Secondly, I think it is crucial that we not get so effusively sentimental about Obama’s victory that we forget to be critical of his performance. The overwhelming issues facing this nation are only temporarily absolved by this euphoric moment. Poverty and economic hardships, violence, racism, homophobia, anti-intellectualism, and a host of other issues continue to be staples in the American structure. Before victory can truly be claimed, these things must come to an end. What President Obama does to address these things will be the ultimate measure of this moments’ significance. In his defense, we tend to place blame on Presidents without also recognizing the role Congress plays. But with the supporting cast he has, President Obama has a lot working for him. But if he cannot produce positive results during his tenure, we may only be celebrating the historic election of a captain on a sinking ship.
Of course, we cannot lay this all at the feet of Obama alone. Challenging him to be an effective leader must be met with our own self-imposed challenge to be better citizens. As citizens, we have an obligation to be equally as critical of Obama’s performance as we were of President Bush’s. We must not be so enamored by the ceremoniousness of all things Obama that we forget he’s supposed to be our President. After all, we are fresh off the heels of a miserable decade in our political history that could have been avoided had we used sensible criticism of our President instead of mawkish adoration. This all demands that we not stay politically blinded until we vote again. This calls for something much greater than that.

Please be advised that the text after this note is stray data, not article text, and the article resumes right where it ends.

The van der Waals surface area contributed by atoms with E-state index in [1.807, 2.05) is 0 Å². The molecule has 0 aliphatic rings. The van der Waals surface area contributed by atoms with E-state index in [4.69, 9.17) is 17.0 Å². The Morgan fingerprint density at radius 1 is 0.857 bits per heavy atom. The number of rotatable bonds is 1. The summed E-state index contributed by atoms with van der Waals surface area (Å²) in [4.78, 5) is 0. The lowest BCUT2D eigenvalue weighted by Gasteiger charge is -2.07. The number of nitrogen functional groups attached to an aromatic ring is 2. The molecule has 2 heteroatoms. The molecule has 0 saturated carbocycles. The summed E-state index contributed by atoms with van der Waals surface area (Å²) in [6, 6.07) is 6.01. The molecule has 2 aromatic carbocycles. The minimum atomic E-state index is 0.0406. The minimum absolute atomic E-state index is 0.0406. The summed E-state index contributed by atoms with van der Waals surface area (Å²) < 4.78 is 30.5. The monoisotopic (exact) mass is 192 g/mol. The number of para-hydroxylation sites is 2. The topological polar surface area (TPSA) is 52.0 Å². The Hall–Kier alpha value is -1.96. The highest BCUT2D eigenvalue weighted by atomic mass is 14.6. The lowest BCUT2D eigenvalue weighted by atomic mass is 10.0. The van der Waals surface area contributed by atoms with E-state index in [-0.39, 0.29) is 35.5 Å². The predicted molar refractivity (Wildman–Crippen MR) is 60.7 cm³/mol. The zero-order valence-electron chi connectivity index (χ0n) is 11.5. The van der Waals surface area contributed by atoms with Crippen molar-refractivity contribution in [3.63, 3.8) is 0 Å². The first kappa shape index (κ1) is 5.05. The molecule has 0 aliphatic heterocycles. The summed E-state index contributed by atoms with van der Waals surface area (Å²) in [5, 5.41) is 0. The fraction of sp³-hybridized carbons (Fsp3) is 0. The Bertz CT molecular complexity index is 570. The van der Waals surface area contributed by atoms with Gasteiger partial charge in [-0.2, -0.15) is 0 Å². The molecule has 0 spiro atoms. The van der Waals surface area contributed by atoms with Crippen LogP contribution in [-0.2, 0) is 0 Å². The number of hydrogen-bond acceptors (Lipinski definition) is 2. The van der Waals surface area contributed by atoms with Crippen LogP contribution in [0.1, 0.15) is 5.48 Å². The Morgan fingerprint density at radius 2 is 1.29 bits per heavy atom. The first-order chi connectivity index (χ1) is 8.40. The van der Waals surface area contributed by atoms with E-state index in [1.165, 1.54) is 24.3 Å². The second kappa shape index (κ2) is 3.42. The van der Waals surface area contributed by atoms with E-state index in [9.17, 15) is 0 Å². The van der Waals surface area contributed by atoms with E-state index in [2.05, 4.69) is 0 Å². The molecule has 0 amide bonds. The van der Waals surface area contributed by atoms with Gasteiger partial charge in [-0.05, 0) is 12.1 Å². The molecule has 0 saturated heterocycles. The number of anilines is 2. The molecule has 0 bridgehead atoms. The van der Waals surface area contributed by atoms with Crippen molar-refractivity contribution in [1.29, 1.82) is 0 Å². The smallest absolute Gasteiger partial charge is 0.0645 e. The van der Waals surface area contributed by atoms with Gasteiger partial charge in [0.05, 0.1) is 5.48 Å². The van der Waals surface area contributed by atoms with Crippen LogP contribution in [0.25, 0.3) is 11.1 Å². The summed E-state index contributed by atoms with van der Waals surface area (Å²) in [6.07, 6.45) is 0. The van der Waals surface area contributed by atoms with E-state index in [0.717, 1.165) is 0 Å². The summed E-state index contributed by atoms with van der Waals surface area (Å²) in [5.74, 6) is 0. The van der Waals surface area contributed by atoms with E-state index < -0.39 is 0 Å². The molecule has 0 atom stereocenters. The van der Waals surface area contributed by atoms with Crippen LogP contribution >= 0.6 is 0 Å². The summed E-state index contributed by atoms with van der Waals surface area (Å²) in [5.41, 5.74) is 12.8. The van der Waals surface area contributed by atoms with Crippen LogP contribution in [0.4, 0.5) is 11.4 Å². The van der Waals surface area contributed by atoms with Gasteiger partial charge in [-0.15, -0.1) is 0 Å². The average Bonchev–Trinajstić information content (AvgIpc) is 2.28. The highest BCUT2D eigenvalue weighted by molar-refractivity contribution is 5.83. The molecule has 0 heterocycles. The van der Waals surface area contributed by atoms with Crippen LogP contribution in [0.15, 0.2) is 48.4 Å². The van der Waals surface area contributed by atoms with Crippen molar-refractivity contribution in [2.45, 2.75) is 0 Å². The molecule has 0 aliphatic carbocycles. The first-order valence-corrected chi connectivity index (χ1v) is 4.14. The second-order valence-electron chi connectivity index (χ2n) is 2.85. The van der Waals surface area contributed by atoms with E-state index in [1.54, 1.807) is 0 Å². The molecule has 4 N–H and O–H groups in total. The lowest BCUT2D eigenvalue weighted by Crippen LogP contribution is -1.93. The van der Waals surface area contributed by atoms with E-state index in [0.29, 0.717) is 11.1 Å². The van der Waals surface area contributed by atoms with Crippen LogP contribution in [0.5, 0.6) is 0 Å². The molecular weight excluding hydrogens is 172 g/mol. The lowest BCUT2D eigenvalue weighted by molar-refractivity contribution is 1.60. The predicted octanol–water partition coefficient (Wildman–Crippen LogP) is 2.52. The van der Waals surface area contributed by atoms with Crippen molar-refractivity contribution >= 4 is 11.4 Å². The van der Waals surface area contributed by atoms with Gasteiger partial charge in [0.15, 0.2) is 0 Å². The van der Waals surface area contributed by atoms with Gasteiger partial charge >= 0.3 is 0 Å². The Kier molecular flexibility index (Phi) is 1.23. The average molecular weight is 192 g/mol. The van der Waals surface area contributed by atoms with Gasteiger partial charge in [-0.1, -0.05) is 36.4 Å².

This leads me to my final point: we should not find ourselves in the position of resting on our laurels now that Obama is officially president. Instead of wasting this opportunity by accepting a docile and unassuming role in the change we are seeking, we should make a conscious decision to be involved. The time for excuses is over. The time for action is now. To be sure, a history-making inauguration of the first president of color makes the challenges we face no less difficult to surmount. But it should at the very least trigger a belief that we can face and defeat the obstacles we face daily. We can all be a little more motivated to healing this world.
To improve our communities.
To mentor our young.
To reach out to the poorest and more marginalized among us.
To exhibit the same pride and connection that allowed us to endure throughout the generations.
Our history has not culminated at this moment. If anything, this is only the next step in the process.